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Procreation

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Matters concerning procreation are private. All adults possess a right to privacy in decisions concerning procreation, such as contraception and abortion. Additionally, the government may not unconstitutionally prohibit the distribution of contraceptives to minors.

In some cases, the government has constitutionally restricted the right to abortion. It is important to note that courts do not decide whether abortion is legal or illegal. Courts determine whether laws regulating abortion are constitutional and do not violate a right to privacy. It is the choice of Congress and state legislatures to enact (or not) laws regulating procreation.

Laws requiring physicians to notify the parents of a minor undergoing an abortion prior to the procedure have been held constitutional. The minor's right to privacy, in this instance, is less than the parent's right to notification, as long as she has the option to petition a court, known as a "judicial bypass," for permission.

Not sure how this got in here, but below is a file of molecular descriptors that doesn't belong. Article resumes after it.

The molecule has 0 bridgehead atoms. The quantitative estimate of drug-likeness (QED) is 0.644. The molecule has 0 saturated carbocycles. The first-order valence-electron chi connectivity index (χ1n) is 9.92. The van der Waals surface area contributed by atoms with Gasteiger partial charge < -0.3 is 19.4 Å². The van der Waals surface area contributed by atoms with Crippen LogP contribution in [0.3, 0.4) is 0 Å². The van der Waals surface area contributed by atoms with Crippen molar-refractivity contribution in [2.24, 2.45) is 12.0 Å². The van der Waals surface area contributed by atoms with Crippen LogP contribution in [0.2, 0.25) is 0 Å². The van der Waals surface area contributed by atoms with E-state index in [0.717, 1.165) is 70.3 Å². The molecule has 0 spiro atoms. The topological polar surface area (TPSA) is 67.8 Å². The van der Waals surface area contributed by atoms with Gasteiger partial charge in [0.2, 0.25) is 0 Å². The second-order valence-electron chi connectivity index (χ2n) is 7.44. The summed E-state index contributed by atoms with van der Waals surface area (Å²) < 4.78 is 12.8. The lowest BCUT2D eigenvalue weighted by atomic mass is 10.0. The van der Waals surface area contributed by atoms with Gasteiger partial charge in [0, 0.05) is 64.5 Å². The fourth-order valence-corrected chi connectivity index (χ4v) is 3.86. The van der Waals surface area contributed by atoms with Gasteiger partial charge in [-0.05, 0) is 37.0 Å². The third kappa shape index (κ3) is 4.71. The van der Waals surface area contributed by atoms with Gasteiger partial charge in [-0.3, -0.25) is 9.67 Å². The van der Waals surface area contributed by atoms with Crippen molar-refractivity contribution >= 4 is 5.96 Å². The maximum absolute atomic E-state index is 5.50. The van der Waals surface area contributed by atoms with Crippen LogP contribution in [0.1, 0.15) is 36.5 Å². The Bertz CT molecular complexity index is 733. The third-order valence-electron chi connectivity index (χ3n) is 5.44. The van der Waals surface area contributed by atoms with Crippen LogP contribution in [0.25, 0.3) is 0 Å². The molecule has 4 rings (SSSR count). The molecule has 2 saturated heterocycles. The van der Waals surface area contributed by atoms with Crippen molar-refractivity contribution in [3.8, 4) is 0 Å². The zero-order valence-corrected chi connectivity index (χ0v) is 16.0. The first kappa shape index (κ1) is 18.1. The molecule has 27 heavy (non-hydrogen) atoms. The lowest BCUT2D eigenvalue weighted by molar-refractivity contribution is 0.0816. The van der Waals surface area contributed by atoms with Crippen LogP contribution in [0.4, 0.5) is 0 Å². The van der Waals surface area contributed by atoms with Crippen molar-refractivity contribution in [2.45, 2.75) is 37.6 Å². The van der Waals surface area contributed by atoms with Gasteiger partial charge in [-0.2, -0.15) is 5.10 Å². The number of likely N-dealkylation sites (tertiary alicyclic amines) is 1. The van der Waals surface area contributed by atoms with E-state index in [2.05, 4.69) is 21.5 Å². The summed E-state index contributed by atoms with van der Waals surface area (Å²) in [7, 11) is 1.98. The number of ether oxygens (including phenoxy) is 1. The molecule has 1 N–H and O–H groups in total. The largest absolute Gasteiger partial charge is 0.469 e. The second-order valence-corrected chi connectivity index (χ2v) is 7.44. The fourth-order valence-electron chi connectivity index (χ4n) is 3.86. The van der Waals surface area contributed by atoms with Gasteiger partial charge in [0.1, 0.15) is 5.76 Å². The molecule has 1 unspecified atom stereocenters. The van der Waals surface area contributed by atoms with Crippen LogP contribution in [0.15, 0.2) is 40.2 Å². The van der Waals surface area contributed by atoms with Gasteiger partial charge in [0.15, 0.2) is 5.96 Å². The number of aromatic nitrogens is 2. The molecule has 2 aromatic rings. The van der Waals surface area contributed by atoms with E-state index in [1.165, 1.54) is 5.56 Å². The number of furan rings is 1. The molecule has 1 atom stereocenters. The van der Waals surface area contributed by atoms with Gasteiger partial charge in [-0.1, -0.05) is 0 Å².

Additionally, states may constitutionally regulate second and third trimester abortions by requiring hospitalization. States may also prohibit abortion in publicly funded hospitals to encourage a policy of childbirth over abortion. Under the current makeup of the U.S. Supreme Court, a woman's right to an abortion may not be "unduly burdened" prior to the viability of the fetus. The finding that an undue burden does not exist allows for laws requiring waiting periods, dissemination of certain materials to the woman and information required on consent forms. The requirement that a husband be notified has been declared unconstitutional because the Supreme Court has determined that the notification requirement is an undue burden.

Sidebar: An undue burden is a substantial obstacle to an abortion and is the current standard of review for abortion laws.

Sidebar: The Hyde Amendment prohibits the use of federal Medicaid funds for abortion procedures. Many states have followed suit. Funding for abortions is permitted in cases of rape or incest, as well as when a pregnant woman's life is endangered by a physical disorder, illness or injury.

Privacy in pregnancy is also protected. A hospital that tested, without consent, pregnant women for cocaine levels and gave the information to police violated their privacy rights against unreasonable searches and seizures.

When is a woman's right to terminate a pregnancy limited?

A woman may not terminate a pregnancy if the unborn child is viable in states where a law has been enacted with that prohibition. The law must allow for an exception if the health and life of the mother is at stake. Laws attempting to regulate a woman's right to choose a pre-viability termination of her pregnancy are unconstitutional.